CERTIFIED FOR PUBLICATION
IN THE COURT OF APPEAL OF THE STATE OF CALIFORNIA
SECOND APPELLATE DISTRICT
Plaintiff and Respondent,
HECTOR MANUEL RAMIREZ,
Defendant and Appellant.
(Los Angeles County
Super. Ct. No. BA451103)
APPEAL from the judgment of the Superior Court of Los Angeles County. Craig E. Veals, Judge. Affirmed.
Maggie Shrout, under appointment by the Court of Appeal, for Defendant and Appellant.
Xavier Becerra, Attorney General, Gerald A. Engler, Chief Assistant Attorney General, Lance E. Winters, Assistant Attorney General, Stephanie A. Miyoshi and Charles J. Sarosy, Deputy Attorneys General, for Plaintiff and Respondent.
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A jury convicted defendant and appellant Hector Manuel Ramirez of one count of felony hit-and-run driving causing death or injury to another. Defendant contends the trial court committed evidentiary error by precluding admission of a post-accident hospital record that contained a statement attributed to the victim. Defendant argues the record should have been admitted as a business record and under the dying declaration exception to the hearsay rule, and that the court abused its discretion and violated his constitutional right to present a defense by precluding its admission.
FACTUAL AND PROCEDURAL BACKGROUND
In the early morning hours of September 19, 2016, Latanya Weaver was standing outside the residence hotel where she lived, smoking a cigarette on the sidewalk. It was around 1:00 a.m. and she had just finished her shift at a nearby restaurant and had walked home. Calvin Eatman, who also lived in the hotel, walked past her and they exchanged greetings.
As Ms. Weaver continued to smoke her cigarette, she saw Mr. Eatman walk down the street and cross to a bus stop. After a few moments, she noticed that Mr. Eatman had stepped off the curb and was standing in the street, apparently looking to see if the bus was coming. There was no traffic on the street at the time, just a few parked cars.
While Mr. Eatman continued to look down the street, Ms. Weaver saw a small, four-door red car approaching fast in the lane closest to the curb. The car struck Mr. Eatman. The impact lifted him off the ground. He landed on his back on the asphalt, slid, and ended up about six or seven feet from where he had been standing. The red car had tinted windows that were rolled up so Ms. Weaver could not see the driver, but she saw that the car stopped momentarily. “It looked like he was fixing to stop and see if he was okay . . . and changed his mind and left.” The red car then made a U-turn and sped off.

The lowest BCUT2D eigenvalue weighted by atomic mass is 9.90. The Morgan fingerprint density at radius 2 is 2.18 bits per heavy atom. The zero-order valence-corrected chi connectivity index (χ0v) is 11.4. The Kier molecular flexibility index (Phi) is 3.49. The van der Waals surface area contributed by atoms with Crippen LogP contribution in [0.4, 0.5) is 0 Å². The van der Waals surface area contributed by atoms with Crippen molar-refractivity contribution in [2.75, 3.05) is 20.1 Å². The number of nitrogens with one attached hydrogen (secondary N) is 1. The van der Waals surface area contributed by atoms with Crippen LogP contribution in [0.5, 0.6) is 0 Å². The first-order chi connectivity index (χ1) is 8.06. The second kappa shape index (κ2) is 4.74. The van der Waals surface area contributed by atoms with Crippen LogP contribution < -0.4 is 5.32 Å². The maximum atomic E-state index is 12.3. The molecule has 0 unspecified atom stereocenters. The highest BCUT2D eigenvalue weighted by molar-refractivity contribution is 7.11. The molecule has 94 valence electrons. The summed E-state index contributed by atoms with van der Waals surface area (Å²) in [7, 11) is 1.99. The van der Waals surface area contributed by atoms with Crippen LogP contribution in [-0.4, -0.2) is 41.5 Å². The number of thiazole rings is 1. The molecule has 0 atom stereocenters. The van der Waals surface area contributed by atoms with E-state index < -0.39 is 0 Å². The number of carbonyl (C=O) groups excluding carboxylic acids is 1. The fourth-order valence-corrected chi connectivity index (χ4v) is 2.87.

Ms. Weaver immediately called 911 on her cell phone and ran over to where Mr. Eatman was lying in the street. He was conscious and trying to get up, but she told him to stay down, that she was talking to 911. She could see he was injured on the back of his head. There was blood puddling on the asphalt under his head.
Ms. Weaver stayed until the paramedics and police officers arrived so she could explain what happened.
Officer David Machain and his partner arrived on the scene as Mr. Eatman was being placed into the ambulance to be taken to the hospital. He saw there was a pool of blood on the asphalt. Shortly thereafter, Officer Machain and his partner went to the hospital to speak with Mr. Eatman. He was conscious and able to speak with them but could not recall any details about what had happened. “[H]e just thought he was involved in some sort of collision, but he couldn’t recall any details.”
The day after the incident, Ms. Weaver and her boyfriend saw the red car in the neighborhood. It was crashed on the side of the road and upside down. They took down the license plate number and gave it to the police. Defendant was identified as the owner of the car.
Approximately two weeks later, Mr. Eatman passed away after suffering a heart attack. The coroner later determined that the cause of Mr. Eatman’s death was coronary heart disease, but the blunt force trauma or skull fracture to the back of his head was a contributing cause.
Defendant was charged with felony hit-and-run driving resulting in death or serious injury (Veh. Code, § 20001, subd. (b)(2) [count 1]), and felony hit-and-run driving resulting in injury to another (Veh. Code, § 20001, subd. (b)(1) [count 2]). As to count 2, it was alleged that in the commission of the offense, defendant inflicted great bodily injury within the meaning of Penal Code section 12022.7, subdivision (a). It was further alleged defendant had suffered two prior felony convictions that qualified as strikes within the meaning of the “Three Strikes” law (Pen. Code, § 667, § 1170.12) and as serious felonies pursuant to Penal Code section 667, subdivision (a)(1). It was alleged defendant had three prison priors (Pen. Code, § 667.5, subd. (b)).
In September 2017, the case proceeded to a jury trial. Ms. Weaver, Detective Jose De Leon (the lead detective), Dr. Vadims Poukens (the coroner), and Officer Machain testified to the facts set forth above.